Residents have already begun fighting to keep their neighborhood post offices open just three days after the U.S. Postal Service issued a list of potential closures that included two branches in Fremont and two in Hayward.

A sign taped to the door of the post office in Fremont's Mission San Jose district Monday urged customers to ask Rep. Pete Stark, D-Fremont, to save the branch.

"The whole morning people keep asking us if we're going to close," said Sannie Huie, who works in the post office first established in 1850.

The postal service is considering closing nearly 700 offices to help shore up a projected $7 billion deficit. The list includes four in southern Alameda County: The Bradford branch in downtown Hayward; the Mt. Eden Branch off Hesperian Boulevard in southwestern Hayward; and the branches in Fremont's Niles and Mission San Jose districts. Also proposed for closure are several branches in Oakland, Berkeley, Richmond and San Jose.

Their future should be determined by October, postal service spokesman Gus Ruiz said. He didn't know how many post offices would actually be closed.

The branches being studied for closure are generally in metropolitan areas with other post offices nearby, Ruiz said. Closures would allow the postal service to consolidate operations while paying less for rent and utilities.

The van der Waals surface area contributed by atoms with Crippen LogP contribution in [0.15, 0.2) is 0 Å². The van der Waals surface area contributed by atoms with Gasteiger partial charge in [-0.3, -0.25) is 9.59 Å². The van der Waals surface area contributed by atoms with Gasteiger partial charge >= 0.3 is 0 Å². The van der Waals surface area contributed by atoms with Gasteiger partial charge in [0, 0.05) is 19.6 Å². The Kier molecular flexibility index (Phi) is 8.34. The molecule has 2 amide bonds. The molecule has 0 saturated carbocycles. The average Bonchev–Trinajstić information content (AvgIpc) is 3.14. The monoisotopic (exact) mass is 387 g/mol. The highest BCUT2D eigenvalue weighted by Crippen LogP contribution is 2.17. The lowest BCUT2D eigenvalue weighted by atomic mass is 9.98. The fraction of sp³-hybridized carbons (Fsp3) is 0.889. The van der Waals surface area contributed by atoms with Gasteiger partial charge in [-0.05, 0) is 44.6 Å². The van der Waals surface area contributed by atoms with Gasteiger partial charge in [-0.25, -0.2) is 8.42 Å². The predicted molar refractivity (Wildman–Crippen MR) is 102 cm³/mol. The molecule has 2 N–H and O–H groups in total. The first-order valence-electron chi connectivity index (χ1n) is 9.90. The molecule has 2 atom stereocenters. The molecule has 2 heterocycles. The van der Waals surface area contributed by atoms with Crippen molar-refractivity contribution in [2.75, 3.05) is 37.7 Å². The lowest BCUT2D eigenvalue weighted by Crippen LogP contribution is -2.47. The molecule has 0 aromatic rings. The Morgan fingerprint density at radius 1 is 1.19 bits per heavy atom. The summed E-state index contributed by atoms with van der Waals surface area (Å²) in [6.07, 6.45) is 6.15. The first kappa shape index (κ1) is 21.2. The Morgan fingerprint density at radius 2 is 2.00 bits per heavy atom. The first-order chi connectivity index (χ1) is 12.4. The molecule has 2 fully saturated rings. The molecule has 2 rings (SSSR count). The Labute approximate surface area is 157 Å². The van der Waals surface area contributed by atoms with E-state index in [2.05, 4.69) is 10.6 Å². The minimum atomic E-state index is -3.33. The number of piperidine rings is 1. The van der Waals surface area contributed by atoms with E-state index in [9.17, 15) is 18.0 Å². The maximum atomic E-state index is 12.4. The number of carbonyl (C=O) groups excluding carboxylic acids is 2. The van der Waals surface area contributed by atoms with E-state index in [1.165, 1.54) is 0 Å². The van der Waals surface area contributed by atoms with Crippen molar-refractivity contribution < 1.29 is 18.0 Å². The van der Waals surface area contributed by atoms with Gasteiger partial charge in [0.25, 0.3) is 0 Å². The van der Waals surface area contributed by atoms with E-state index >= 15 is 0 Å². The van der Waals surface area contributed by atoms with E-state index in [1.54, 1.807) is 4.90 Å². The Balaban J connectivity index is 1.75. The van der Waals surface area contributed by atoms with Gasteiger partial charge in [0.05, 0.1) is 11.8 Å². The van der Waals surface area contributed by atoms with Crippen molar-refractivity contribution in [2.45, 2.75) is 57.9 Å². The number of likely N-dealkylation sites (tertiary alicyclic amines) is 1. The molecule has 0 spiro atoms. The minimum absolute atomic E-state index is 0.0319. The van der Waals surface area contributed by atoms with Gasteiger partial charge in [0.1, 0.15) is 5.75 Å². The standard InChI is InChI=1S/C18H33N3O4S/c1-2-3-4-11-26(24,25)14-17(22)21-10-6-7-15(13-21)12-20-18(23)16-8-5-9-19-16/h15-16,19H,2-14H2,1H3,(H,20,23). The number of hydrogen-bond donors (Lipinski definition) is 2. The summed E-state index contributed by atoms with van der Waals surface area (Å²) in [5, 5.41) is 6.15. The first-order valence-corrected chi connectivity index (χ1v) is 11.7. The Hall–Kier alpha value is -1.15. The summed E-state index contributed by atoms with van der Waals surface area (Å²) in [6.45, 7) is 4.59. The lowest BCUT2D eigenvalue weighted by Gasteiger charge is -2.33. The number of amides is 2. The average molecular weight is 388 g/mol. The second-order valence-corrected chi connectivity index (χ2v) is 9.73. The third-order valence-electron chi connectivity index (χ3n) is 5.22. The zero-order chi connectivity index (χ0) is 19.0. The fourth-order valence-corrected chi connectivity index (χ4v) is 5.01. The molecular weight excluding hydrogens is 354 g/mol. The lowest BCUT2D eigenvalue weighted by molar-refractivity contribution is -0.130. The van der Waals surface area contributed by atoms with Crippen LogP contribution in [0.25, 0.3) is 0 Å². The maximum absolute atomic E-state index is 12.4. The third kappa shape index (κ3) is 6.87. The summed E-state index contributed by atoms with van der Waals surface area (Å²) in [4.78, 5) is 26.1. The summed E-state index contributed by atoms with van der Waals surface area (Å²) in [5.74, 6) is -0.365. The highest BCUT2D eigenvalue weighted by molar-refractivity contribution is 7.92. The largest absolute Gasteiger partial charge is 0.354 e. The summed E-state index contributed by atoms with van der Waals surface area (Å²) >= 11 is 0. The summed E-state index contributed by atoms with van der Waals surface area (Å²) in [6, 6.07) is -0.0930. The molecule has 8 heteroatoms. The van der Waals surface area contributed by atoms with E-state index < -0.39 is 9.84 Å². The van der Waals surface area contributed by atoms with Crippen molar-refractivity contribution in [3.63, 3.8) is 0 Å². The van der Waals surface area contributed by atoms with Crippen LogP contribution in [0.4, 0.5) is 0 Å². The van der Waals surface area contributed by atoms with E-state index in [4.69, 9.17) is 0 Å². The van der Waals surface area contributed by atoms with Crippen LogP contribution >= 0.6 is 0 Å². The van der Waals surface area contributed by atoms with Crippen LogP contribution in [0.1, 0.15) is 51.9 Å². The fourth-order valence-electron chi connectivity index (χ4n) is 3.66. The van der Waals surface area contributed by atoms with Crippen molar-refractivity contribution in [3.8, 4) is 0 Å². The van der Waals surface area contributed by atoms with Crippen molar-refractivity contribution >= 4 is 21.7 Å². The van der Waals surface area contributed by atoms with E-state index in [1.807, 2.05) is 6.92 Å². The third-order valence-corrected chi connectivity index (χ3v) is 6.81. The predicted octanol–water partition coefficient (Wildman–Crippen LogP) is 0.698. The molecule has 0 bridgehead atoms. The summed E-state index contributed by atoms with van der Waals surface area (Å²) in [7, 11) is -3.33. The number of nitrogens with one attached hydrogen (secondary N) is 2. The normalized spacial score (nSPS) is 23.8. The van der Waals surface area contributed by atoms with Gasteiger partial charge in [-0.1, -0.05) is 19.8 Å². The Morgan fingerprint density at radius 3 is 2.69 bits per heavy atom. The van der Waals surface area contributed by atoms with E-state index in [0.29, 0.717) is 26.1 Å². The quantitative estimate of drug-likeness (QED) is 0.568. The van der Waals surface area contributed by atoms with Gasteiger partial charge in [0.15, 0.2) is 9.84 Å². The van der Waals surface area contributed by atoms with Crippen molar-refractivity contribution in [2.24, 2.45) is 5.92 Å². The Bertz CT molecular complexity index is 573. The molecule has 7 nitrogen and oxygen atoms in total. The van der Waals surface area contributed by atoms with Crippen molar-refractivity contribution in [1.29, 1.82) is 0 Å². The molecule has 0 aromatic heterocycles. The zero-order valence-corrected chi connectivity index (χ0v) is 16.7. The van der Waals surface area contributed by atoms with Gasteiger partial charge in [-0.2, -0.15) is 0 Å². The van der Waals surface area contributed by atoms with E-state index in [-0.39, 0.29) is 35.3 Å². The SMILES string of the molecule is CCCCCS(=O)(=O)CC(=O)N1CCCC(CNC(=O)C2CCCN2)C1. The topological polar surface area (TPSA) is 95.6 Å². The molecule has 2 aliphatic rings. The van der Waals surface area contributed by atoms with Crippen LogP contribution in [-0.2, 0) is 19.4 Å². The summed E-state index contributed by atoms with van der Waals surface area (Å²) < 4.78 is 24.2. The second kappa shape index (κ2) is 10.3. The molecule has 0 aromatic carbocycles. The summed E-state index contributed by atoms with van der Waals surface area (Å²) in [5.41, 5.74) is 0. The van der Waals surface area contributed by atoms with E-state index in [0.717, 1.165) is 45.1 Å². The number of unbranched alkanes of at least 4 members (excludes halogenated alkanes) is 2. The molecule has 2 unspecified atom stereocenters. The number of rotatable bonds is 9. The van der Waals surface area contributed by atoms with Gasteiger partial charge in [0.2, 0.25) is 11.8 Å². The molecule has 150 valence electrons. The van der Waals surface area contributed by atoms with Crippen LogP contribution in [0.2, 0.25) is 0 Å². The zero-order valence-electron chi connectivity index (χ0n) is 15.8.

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The Bradford branch's central location in Hayward makes it especially valuable, said Mary Beck, whose family roofing business has rented abox there for 52 years. "The location is pretty perfect, right in the middle of downtown," she said.

If both Hayward post offices on the list were to close, the city would be left with the main branch at 24438 Santa Clara St. and one at 249 W. Jackson St. — both of which are at least 11/2 miles from the at-risk offices.

Fremont would be left with three post offices, one each in its Centerville, Irvington and Warm Springs districts.

In a city that spans 92 square miles, that would be a major inconvenience, patrons in Niles and Mission San Jose said Monday.

Douglas Tinney, who lives closest to the Irvington post office, said he still chooses to go to the Mission San Jose branch because it has better parking and a more friendly atmosphere.

"Irvington's has a postage stamp-sized parking lot," he said. "It's hard to get in and out of there. Now if you add traffic from people using Mission San Jose, it just exacerbates an already bad situation."

The postal service has seen volume drop from 212 billion pieces of mail in 2006 to about 180 billion this year, as the recession and the growing popularity of online bill paying eats away at revenue, Ruiz said.

The service is still considering a plan to deliver mail only five days a week, which could save $3 billion.

"There are a number things that have been put on the table," Ruiz said. "We have to find ways to cut costs."

Staff writer Eric Kurhi contributed to this report. Reach Matthew Artz at 510-353-7002. Read his blog at www.ibabuzz.com/tricitybeat.